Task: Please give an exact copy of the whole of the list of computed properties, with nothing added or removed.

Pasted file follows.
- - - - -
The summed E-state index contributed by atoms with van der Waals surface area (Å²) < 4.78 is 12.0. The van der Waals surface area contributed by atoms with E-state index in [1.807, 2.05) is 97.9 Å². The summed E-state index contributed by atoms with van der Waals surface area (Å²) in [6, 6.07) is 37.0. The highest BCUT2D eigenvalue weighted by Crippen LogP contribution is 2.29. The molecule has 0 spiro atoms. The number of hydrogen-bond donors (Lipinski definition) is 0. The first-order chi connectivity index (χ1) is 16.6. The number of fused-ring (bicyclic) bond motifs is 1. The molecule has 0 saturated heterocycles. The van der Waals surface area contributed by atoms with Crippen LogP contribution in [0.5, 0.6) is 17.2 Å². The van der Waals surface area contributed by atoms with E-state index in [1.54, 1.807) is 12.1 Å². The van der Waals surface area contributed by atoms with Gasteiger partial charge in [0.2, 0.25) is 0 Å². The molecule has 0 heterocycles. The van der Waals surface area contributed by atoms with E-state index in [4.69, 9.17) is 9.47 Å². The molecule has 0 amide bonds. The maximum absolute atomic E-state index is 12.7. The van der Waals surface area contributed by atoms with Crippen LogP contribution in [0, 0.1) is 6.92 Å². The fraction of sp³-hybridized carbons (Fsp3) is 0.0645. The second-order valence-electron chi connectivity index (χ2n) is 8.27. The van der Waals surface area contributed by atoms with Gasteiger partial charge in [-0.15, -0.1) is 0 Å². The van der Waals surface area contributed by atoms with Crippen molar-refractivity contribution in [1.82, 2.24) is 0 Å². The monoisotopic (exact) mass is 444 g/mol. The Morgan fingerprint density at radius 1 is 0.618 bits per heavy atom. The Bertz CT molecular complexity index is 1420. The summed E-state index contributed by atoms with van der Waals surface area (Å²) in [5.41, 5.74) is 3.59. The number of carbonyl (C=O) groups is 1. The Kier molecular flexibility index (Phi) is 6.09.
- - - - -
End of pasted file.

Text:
The summed E-state index contributed by atoms with van der Waals surface area (Å²) < 4.78 is 12.0. The van der Waals surface area contributed by atoms with E-state index in [1.807, 2.05) is 97.9 Å². The summed E-state index contributed by atoms with van der Waals surface area (Å²) in [6, 6.07) is 37.0. The highest BCUT2D eigenvalue weighted by Crippen LogP contribution is 2.29. The molecule has 0 spiro atoms. The number of hydrogen-bond donors (Lipinski definition) is 0. The first-order chi connectivity index (χ1) is 16.6. The number of fused-ring (bicyclic) bond motifs is 1. The molecule has 0 saturated heterocycles. The van der Waals surface area contributed by atoms with Crippen LogP contribution in [0.5, 0.6) is 17.2 Å². The van der Waals surface area contributed by atoms with E-state index in [1.54, 1.807) is 12.1 Å². The van der Waals surface area contributed by atoms with Gasteiger partial charge in [0.2, 0.25) is 0 Å². The molecule has 0 heterocycles. The van der Waals surface area contributed by atoms with E-state index in [4.69, 9.17) is 9.47 Å². The molecule has 0 amide bonds. The maximum absolute atomic E-state index is 12.7. The van der Waals surface area contributed by atoms with Crippen LogP contribution in [0, 0.1) is 6.92 Å². The fraction of sp³-hybridized carbons (Fsp3) is 0.0645. The second-order valence-electron chi connectivity index (χ2n) is 8.27. The van der Waals surface area contributed by atoms with Gasteiger partial charge in [-0.15, -0.1) is 0 Å². The van der Waals surface area contributed by atoms with Crippen molar-refractivity contribution in [1.82, 2.24) is 0 Å². The monoisotopic (exact) mass is 444 g/mol. The Morgan fingerprint density at radius 1 is 0.618 bits per heavy atom. The Bertz CT molecular complexity index is 1420. The summed E-state index contributed by atoms with van der Waals surface area (Å²) in [5.41, 5.74) is 3.59. The number of carbonyl (C=O) groups is 1. The Kier molecular flexibility index (Phi) is 6.09.